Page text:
Gloria Salinas, Managing Director, Economic Development
For many businesses, the COVID-19 pandemic’s shelter-in-place orders mean clients go home and stay away.
But for Associa, shelter-in-place means its clients stay home and rarely leave, making the company’s preventive measures all the more critical.
“Every jurisdiction has a different timing or take on each regulation, from social distancing to shelter-in-place, which varies by market,” said Jon Hunter, Associa Chief Operating Officer. “It has been like changing a tire on a car while it’s going 75 miles per hour.”
Dallas-based Associa is the nation’s largest homeowner’s association (HOA) management company that specializes in nationwide property and community management of single-family homes, mixed-use developments, condos, and high-rise luxury living with resort-style amenities, including golf courses. The firm assists in management of more than five million residents in more than 2.5 million units across more than 12,000 communities in the United States, Mexico, and Canada.
“Anytime you deal with a crisis, no matter what line of business you operate, it’s going to test the agility of your organization,” Hunter said. “The enduring story for us will be the resiliency and agility of our employees and clients.”
The pandemic has been a test of agility and resiliency for the firm’s 10,000 employees across North America, with some staff serving homeowners in condos, similar to cruise ship guests in close quarter and access to amenities. In early March, Associa transitioned 90 percent of its employees to work remotely from home.
But there was no blueprint for staff serving residents in high-density properties where social distancing can prove challenging in close living arrangements, such as condos and luxury high-rises with amenities. Hunter said setting up a structure for employees and communications with residents was key.
“You have to provide structure, so employees know what to do and how to do it,” he said. “We serve alongside voluntary boards, and it’s important for us to come alongside them and provide resources that range from webinars with lawyers to educating them on ventilation system upgrades or how to protect residents who have been infected in a community.”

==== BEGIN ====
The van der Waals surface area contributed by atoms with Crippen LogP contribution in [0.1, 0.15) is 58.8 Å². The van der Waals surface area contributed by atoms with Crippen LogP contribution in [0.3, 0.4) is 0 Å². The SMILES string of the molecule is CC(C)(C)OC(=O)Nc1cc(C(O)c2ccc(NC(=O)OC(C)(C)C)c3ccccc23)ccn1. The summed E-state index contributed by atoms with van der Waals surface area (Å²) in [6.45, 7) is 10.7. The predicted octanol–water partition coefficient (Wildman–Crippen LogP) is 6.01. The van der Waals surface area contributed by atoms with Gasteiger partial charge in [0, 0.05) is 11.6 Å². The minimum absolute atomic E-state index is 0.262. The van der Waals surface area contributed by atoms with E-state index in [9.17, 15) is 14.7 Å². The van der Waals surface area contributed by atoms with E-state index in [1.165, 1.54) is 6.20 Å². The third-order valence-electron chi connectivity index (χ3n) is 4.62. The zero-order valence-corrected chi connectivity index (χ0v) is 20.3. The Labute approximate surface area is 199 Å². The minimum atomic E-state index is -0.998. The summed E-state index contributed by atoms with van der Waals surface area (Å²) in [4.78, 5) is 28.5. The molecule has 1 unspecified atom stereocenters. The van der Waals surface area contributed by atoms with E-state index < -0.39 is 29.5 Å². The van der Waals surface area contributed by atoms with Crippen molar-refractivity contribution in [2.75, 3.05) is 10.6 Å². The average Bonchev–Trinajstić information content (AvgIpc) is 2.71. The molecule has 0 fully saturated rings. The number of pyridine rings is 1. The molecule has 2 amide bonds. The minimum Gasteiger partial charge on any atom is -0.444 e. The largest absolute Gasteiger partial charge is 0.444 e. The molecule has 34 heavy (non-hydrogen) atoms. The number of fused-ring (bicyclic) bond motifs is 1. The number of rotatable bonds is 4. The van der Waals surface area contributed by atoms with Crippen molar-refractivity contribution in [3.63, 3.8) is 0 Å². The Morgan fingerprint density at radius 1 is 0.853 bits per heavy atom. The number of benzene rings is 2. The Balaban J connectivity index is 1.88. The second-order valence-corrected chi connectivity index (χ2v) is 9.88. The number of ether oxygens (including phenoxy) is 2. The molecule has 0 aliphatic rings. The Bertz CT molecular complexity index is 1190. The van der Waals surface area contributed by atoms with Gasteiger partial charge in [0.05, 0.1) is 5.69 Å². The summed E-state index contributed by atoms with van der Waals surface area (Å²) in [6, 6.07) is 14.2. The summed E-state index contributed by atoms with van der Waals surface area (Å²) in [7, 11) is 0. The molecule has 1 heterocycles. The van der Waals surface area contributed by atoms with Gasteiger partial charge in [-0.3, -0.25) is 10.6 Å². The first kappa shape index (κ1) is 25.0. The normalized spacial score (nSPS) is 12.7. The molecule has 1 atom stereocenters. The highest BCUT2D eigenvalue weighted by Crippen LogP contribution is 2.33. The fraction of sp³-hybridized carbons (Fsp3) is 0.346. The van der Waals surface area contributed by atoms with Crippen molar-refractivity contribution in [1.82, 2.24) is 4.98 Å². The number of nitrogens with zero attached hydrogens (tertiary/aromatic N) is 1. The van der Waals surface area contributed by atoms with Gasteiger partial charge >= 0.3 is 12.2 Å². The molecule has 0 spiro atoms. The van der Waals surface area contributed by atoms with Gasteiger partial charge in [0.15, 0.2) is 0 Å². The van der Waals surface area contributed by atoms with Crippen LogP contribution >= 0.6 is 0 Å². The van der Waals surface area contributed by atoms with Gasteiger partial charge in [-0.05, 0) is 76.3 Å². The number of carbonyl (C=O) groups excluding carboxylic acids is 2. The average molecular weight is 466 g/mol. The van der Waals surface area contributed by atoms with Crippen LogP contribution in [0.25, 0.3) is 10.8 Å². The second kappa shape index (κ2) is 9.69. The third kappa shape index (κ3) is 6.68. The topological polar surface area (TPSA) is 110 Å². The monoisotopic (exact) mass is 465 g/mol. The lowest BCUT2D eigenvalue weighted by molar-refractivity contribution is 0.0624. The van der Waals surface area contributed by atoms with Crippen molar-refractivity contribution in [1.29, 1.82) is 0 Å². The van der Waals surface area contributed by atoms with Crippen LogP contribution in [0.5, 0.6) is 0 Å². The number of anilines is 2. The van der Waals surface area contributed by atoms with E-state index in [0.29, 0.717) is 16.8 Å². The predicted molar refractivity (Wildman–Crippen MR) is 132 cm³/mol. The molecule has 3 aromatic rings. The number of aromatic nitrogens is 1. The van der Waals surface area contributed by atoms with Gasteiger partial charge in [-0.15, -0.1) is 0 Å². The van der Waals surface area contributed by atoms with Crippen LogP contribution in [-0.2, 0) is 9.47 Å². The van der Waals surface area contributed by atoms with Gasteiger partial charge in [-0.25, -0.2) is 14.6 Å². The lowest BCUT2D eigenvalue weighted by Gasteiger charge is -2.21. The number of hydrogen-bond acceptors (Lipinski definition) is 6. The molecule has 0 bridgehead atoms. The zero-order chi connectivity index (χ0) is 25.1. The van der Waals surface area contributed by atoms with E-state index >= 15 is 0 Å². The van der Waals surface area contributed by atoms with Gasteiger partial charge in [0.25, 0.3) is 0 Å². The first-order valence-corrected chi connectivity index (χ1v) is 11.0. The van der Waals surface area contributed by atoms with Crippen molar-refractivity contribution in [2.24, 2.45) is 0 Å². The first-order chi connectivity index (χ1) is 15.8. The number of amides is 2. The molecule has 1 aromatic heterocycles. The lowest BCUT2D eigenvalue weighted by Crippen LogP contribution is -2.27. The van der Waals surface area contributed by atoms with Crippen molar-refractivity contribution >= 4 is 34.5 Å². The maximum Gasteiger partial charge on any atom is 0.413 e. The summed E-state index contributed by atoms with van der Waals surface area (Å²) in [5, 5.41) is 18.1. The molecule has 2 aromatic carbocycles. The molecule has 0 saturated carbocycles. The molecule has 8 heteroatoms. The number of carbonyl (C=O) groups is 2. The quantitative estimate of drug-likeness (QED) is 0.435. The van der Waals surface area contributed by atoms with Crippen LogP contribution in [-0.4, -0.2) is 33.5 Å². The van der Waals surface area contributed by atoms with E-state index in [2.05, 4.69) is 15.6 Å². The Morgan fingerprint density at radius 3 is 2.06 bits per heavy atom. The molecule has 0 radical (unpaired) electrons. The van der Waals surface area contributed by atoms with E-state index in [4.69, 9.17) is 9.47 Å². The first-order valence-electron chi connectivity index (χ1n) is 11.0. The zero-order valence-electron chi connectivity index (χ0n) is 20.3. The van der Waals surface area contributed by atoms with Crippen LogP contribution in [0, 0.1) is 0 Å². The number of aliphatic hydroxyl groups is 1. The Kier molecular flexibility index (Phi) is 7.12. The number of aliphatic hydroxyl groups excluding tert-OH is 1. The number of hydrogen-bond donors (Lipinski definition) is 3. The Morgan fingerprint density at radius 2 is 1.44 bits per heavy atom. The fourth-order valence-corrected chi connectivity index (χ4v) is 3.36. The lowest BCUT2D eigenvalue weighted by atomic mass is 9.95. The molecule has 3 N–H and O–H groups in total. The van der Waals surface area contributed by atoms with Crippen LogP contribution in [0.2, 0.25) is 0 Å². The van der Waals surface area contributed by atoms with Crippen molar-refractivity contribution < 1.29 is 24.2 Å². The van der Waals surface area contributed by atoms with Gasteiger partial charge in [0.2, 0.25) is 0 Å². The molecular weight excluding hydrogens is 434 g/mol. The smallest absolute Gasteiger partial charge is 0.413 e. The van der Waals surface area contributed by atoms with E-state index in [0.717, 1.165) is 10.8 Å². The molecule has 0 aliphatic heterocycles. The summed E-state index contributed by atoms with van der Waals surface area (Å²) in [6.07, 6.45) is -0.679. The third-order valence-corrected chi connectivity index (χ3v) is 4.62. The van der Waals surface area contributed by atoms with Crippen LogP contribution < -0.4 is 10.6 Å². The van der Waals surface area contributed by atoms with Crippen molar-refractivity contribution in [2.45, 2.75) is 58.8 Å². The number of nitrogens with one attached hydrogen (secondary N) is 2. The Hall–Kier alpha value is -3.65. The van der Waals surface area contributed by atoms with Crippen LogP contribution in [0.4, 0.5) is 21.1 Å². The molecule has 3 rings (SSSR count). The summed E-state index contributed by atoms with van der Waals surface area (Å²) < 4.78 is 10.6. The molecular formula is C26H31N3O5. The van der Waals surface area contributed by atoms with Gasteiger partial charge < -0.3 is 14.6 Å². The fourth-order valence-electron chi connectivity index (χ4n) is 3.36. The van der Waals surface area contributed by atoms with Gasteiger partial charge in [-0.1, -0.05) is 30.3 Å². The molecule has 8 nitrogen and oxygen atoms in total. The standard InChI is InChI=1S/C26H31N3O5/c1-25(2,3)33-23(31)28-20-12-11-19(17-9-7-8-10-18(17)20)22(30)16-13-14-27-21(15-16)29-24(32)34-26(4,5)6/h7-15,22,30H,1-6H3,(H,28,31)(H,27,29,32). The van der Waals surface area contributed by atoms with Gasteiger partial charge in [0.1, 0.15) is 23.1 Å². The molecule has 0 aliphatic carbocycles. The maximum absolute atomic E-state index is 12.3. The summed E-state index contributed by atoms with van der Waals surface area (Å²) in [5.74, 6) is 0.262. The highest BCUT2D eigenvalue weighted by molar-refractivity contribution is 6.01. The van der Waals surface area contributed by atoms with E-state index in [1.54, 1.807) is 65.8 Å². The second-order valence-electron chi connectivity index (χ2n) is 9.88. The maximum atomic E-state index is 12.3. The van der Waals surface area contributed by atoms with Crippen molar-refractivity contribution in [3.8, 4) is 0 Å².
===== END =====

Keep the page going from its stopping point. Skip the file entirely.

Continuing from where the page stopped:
From an operational perspective, Associa has been very effective in protecting employee and client health and safety, while being responsive and efficient in managing positive cases, Hunter said. Associa made communication upgrades before the outbreak, and it has served as its best tool to keep residents informed and assist HOA boards in managing property response.
The firm’s concentrated effort across its North American residential properties have focused on proper and continuous sanitation of common areas, restrictions to amenities, management of property deliveries, and quick response and communication to residents if there is a positive test in a community. But Hunter said social distancing is by far the best tool.
“The biggest preventive measure there is, is our personal responsibility to practice proper hygiene and protect ourselves,” he said. “We can do everything right, but at the end of the day, it comes down to the individual.”
Regardless of when government-mandated restrictions are lifted, Hunter said the response to a positive case in March or in May will remain the same, and maintaining social distancing to prevent further spread will remain important on properties.
“One of my favorite quotes is by Yogi Berra; ‘It’s tough to make predictions, especially about the future,’” Hunter said. “There are 100 different ways this could go. We don’t necessarily know what will happen, but it will be a wonderful opportunity to take away key learnings to implement, and I think there are real key benefits that will come out of this.”
For more information, visit Associa’s COVID-19 resources page.